Stock markets around the globe are testing new highs. The bull market in U.S. equities started in 2009. With each new high, investors are asking themselves whether the bull market will simply continue. Is there a risk it could suddenly turn into a bear market? A glance at historical data helps answer this question. Let's take a closer look at the U.S. equity market, the biggest market and the one that sets the pace globally.
The rally in prices without any major correction is causing more and more investors to fear that the U.S. stock market could be vulnerable. Such concerns tend to crystalize around the price-to-earnings ratio (P/E ratio) of the S&P 500. This ratio signals that, on average, U.S. stocks have reached historically high valuations. Moreover, low volatility could be a sign that some market participants are acting too carelessly and ignoring warnings.
The higher valuation and low volatility are definitely important warning signs. It is even more important, though, to take a look at the factors that have caused bear markets and thus resulted in markedly falling prices of 20 percent or more compared to the previous high. Since 1967, there have been five recessions in the United States which were accompanied by bears dominating the stock market. There was one case of a bear market without a recession.
What is striking is that bear markets lasted longer in a recessionary phase, and that share-price losses were particularly high. The S&P 500, for instance, fell by an average of 43.5% compared to the previous high during the five bear markets accompanied by a recession. The average duration of these price corrections was 21.6 months. During the only bear market without a recession of the past 50 years, the U.S. stock-market barometer dropped 33.1% below its previous high. The bear market lasted 5.7 months.
The reason why bear markets perform worse when accompanied by a recession is quickly found. In terms of allocation, gross domestic product (GDP) primarily consists of income from labor and capital income such as interest rates and profits. Income from labor as well as interest income are rather rigid in the short to medium term. This is why corporate profits are often hit particularly hard in phases of decreasing GDP. This in turn results in significant declines in share prices.
What does this mean for the current situation? For shareholders, the good news is that U.S. leading indicators are not signaling a recession. Unless there are some nasty surprises - such as major policy mistakes -, the risk of recession appears low. However, this does not rule out the possibility of equity-market corrections.
In October 1987, markets crashed although there was no recession in sight. None followed either, thanks in part to the aggressive loosening of monetary policy by the US Federal Reserve Board (the Fed) in response to the crash. This led to investigations into the reasons why. In the years leading up to the crash, the U.S. stock market experienced a rally, driven by decreasing inflation since the beginning of the 1980s as well as falling interest rates and faster economic growth. Furthermore, the U.S. government intensified deregulation and tax cuts as of 1981 (Reaganomics), and this additionally boosted growth.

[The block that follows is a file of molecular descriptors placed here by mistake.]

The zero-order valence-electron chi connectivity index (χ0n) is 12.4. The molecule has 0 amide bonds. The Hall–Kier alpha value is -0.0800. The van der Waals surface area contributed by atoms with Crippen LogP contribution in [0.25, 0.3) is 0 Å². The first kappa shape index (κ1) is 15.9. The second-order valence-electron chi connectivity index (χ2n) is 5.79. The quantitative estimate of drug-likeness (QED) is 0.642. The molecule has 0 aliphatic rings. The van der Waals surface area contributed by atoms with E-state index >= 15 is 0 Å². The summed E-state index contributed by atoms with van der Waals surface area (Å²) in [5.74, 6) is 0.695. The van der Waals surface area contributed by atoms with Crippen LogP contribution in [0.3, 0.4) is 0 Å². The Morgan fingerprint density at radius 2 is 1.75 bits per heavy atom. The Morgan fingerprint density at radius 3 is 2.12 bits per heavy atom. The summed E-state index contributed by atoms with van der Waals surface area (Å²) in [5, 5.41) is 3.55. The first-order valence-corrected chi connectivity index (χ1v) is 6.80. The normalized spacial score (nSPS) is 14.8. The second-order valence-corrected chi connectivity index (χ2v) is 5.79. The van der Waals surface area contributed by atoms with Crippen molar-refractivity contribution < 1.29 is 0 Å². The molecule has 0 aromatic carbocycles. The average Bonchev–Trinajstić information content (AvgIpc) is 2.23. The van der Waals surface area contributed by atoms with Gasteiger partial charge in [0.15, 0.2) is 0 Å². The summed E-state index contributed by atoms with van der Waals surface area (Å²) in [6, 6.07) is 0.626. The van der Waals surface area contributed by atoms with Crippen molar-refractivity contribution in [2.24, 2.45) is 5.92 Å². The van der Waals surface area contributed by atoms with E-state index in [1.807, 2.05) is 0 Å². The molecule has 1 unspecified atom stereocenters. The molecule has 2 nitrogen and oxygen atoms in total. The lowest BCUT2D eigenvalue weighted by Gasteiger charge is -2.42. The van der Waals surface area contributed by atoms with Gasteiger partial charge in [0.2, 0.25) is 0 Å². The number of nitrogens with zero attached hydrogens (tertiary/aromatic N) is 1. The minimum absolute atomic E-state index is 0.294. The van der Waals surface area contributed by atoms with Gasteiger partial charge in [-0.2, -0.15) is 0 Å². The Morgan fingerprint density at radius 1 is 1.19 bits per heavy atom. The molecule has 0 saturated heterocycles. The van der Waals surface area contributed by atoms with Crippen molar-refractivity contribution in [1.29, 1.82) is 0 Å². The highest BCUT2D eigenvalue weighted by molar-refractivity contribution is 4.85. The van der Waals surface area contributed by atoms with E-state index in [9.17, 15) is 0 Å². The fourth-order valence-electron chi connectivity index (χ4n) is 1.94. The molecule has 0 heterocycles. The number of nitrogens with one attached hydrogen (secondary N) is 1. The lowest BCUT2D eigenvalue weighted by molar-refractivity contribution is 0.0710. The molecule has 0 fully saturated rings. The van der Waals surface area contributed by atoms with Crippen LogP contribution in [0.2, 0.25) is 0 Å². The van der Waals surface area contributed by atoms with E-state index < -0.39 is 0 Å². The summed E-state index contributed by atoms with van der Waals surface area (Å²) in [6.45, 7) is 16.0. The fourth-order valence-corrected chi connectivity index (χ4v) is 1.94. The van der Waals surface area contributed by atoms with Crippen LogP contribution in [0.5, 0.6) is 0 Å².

From 1982 on, the stock market's P/E ratio rose disproportionately compared to the bond market's equivalent of the P/E ratio (100 divided by the yield of a U.S. Treasury Note). In 1987, the resulting valuation mismatch was well above the levels typically seen during the 1960s and 1970s. Accordingly, it is presumed that investors were suspecting an overvaluation of U.S. stocks relative to U.S. government bonds, and this eventually contributed to the selloff in October 1987. In retrospect, it can be said that the slump in share prices was a buying opportunity.
Do we have to reckon with a similar scenario next year as seen in 1987? Parallels certainly exist. As was the case then, we have recently experienced a long period of rising share prices. Another parallel is the increase in the stock market's P/E ratio. The essential difference, however, lies in the fact that at least compared to bonds, equities still appear rather cheap. In particular, the valuation indicator "stock-market P/E ratio divided by bond-market P/E ratio" is at historically low levels.
In the crash of 1987, automated trading also played a key role. With the help of nascent computer-based trading strategies, investors aimed to increase their chances of making a profit while limiting their losses. This intensified selling pressure during the correction phase. The importance of automated trading systems has grown further since then but so has the awareness of risk, at least in that respect.
With all the parallels to 1987 that can be identified, differences exist as well. Valuations are high across almost all asset classes. Compared to bonds, however, equities have a better return potential. As inflation will likely remain moderate next year and yields will presumably rise only slightly, we do not expect this situation to suddenly change. Moreover, corporate earnings should continue to grow at a healthy pace next year. This would indicate that time is not running out for the current bull market yet. But we need to stay alert.
Share prices and earnings tend to decline during recessions. The fall in earnings was particularly marked during the last two recessions.
Source: Robert Shiller, Yale University as of 11/10/17
We are seeing historically high stock-market P/E ratios, but even higher bond-market P/E ratios. Compared to bonds, equities remain appealing.
Source: Robert Shiller, Yale University as of 11/10/17